Although I never made use of its services, I was impressed by the exterior of the Ministry of Labour building on Leece Street (it also doubled up as the Ministry of Transport Driving and Traffic Examiners Department for much of its life). The Post Office has survived but the Labour Exchange was demolished shortly after being sold off to a property developer – who left behind a hole in the ground. How many times has the same scenario repeated itself – the most notorious case being the unforgivable destruction of the Sailors’Home? How do we get around this almost routine removal of buildings of note by both the private and public sector who promptly run out of money to take their ideas further? The mess of the abandoned Baltic Triangle development and the unfinished scheme on the corner of Sefton Street and Parliament Street are just two example of ill-thought out schemes without the money to complete them.
I have been a bit quiet recently (working on a new book), so here is another photograph of a lost building: the Berkely Arms on the corner of Upper Stanhope Street and Berkely Street (was this Hitler’s local? No – that is meant as a joke not a serious question). The pub is seen here in the early 1970s (I like the two versions of The Ghetto and The Getto on its wall – playing safe).Was the building with the balustrade part of the pub?
Corn Exchange 1907
Adelphi Hotel 1892
Lord Street Arcade 1902
I was going to blog about Rapid Hardware going into administration (and probably out of existence) but I was surprised to discover I had no photograph of their once near monopoly of Renshaw Street. A poor state of affairs, really, not to capture what was one of the longest shop facades in Britain. The buildings still remain, of course, and other shops have taken their place since they moved to the George Henry Lee building.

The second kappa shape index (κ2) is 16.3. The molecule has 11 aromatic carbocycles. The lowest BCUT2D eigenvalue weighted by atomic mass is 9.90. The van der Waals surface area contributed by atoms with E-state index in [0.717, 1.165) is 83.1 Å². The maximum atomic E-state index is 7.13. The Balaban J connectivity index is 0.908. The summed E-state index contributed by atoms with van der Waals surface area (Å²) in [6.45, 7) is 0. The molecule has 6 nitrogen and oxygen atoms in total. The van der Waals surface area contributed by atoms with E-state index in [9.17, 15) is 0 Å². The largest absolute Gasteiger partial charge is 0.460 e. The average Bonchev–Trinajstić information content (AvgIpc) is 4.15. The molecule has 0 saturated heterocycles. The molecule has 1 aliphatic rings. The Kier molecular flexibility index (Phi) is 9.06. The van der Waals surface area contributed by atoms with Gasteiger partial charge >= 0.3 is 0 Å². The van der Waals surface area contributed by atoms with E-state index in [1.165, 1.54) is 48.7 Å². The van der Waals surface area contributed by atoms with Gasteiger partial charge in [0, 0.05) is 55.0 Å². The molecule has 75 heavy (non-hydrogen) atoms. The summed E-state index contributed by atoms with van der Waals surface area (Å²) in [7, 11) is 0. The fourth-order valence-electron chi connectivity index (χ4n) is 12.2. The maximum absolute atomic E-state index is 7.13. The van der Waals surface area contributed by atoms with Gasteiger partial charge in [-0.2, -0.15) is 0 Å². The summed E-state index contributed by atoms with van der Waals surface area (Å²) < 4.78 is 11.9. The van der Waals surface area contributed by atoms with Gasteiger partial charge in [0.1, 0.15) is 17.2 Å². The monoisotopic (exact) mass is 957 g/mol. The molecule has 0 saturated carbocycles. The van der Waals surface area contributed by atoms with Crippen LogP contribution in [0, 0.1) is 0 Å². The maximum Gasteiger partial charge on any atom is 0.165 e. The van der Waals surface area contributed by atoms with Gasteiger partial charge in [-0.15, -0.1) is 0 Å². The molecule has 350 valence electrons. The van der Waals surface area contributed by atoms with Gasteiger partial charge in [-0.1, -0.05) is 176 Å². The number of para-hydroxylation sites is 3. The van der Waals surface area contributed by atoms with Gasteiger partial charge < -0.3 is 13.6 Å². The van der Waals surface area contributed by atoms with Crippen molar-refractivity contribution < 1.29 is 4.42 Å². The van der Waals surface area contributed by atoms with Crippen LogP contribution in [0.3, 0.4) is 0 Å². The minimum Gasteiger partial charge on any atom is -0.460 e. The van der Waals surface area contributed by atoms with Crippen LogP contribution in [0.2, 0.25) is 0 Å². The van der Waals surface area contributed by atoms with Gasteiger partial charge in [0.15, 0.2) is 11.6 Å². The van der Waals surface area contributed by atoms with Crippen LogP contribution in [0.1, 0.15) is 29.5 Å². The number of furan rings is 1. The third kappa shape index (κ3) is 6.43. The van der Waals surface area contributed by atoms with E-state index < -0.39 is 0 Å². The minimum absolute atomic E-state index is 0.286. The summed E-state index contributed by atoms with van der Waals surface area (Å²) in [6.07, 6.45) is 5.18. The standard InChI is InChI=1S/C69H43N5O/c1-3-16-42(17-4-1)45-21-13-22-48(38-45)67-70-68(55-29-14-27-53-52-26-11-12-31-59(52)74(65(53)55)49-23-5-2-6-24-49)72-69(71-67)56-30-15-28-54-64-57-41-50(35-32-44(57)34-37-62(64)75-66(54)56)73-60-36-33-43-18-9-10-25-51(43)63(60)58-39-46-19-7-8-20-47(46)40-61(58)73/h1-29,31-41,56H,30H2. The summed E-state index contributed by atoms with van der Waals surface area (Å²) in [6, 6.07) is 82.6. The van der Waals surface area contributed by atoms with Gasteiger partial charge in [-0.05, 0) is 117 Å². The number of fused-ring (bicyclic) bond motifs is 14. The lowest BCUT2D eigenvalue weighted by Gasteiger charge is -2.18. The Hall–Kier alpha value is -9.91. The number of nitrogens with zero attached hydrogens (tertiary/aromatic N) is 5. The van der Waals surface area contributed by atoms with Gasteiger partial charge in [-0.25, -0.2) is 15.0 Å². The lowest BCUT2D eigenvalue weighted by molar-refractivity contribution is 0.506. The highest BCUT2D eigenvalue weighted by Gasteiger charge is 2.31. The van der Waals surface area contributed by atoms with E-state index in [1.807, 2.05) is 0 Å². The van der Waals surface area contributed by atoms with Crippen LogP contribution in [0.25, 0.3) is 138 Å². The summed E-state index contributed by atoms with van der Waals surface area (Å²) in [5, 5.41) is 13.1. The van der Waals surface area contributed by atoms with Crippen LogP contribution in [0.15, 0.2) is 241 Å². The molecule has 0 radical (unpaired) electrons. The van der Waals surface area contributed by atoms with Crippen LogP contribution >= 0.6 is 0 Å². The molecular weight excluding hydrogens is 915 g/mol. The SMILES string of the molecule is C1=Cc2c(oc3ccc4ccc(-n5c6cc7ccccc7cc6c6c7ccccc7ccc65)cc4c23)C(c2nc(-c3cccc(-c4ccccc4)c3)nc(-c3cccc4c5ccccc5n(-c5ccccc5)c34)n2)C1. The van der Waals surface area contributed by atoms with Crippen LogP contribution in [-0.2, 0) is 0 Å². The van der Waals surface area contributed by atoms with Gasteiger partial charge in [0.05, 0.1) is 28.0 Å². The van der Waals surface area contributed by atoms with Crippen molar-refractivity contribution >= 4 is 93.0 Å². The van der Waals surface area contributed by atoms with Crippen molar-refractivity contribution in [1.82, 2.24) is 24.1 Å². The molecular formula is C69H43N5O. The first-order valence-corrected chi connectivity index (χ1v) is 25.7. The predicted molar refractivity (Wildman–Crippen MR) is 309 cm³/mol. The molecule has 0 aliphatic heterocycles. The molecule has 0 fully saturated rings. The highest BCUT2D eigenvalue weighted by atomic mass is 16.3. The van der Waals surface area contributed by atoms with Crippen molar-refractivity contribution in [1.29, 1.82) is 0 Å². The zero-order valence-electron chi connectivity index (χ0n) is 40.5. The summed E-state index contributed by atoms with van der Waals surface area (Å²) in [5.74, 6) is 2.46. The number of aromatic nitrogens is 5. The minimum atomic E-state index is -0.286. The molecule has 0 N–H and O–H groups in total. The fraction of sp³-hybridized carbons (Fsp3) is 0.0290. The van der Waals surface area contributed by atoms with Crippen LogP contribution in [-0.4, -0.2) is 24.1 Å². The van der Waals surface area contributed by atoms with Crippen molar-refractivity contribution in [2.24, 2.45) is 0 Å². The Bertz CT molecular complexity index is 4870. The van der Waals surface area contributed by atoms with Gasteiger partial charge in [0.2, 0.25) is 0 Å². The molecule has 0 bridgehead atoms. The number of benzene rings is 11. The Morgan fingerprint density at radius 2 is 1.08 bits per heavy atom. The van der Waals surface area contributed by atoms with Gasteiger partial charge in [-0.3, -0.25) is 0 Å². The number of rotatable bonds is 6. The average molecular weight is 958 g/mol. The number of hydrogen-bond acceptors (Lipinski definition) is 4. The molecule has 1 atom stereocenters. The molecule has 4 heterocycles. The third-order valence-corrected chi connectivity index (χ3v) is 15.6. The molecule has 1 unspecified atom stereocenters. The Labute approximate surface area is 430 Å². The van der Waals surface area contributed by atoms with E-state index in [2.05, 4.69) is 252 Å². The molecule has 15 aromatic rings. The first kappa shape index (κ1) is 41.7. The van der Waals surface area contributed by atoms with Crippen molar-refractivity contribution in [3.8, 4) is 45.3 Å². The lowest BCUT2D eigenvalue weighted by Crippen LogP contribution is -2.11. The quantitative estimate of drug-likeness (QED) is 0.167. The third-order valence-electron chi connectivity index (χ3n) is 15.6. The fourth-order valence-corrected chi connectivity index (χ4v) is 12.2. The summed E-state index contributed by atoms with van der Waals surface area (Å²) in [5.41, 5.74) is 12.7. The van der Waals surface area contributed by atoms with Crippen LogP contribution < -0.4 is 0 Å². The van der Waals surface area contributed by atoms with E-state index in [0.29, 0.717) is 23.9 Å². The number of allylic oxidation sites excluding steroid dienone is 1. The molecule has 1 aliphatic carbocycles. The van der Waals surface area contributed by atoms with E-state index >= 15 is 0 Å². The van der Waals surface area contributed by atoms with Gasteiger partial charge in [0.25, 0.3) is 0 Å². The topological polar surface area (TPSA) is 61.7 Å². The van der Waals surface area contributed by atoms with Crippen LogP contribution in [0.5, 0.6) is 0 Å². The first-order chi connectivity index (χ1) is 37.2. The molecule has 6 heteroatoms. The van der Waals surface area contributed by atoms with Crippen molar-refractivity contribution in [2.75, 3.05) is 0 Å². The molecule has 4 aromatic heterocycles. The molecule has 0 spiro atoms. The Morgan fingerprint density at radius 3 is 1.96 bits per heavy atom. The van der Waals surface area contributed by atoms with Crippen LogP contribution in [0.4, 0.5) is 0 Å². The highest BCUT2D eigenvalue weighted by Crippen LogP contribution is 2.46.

It made me think how many other businesses and buildings have similarly passed into history without any physical record (although there will be plenty of photographs of Rapid, I expect).
The three photographs selected today show the value of the photographic record. Each building featured suffered different fates, with only the Lord Street Arcade surviving as the original building,
The Corn Exchange was a fine James Picton building constructed in Brunswick Street in 1851 (replacing a smaller exchange). Following the Repeal of the Corn Law in 1849, Liverpool grew ever more important in the world market and the new Exchange represented the aspirations of Liverpool’s merchants. Sadly, the building was destroyed buring the Blitz. The Corn Exchange that now stands there (completed in 1959) is one of Liverpool’s best post-War office blocks, although without a trading floor (or any corn trade).
The Adelphi Hotel illustrated is the first one (built in 1826 but modified later). One of the finest hotels in Britain, it was replaced by the present hotel in 1911. A more modest hotel in size (see my post of January 4th for an exterior view), it was famed for its lavish interior.
The exterior of the Lord Street Arcade survives but the interior has been converted into a single retail outlet. Back in the 1980s, I had an office on the second floor when the building operated as serviced offices. A suspended ceiling had replaced the fine cast-iron barrel-vaulted roof and the galleries had been floored over at each level. It made for a soulless interior and I only stayed for a few months. The architect, interestingly, was Walter Aubrey Thomas, whose most famous work, the Liver Building was built a decade later.
These are rare photographs – too much of our urban landscape has gone unrecorded. There really should be a more organised structure for methodically documenting our city for future generations to enjoy and appreciate.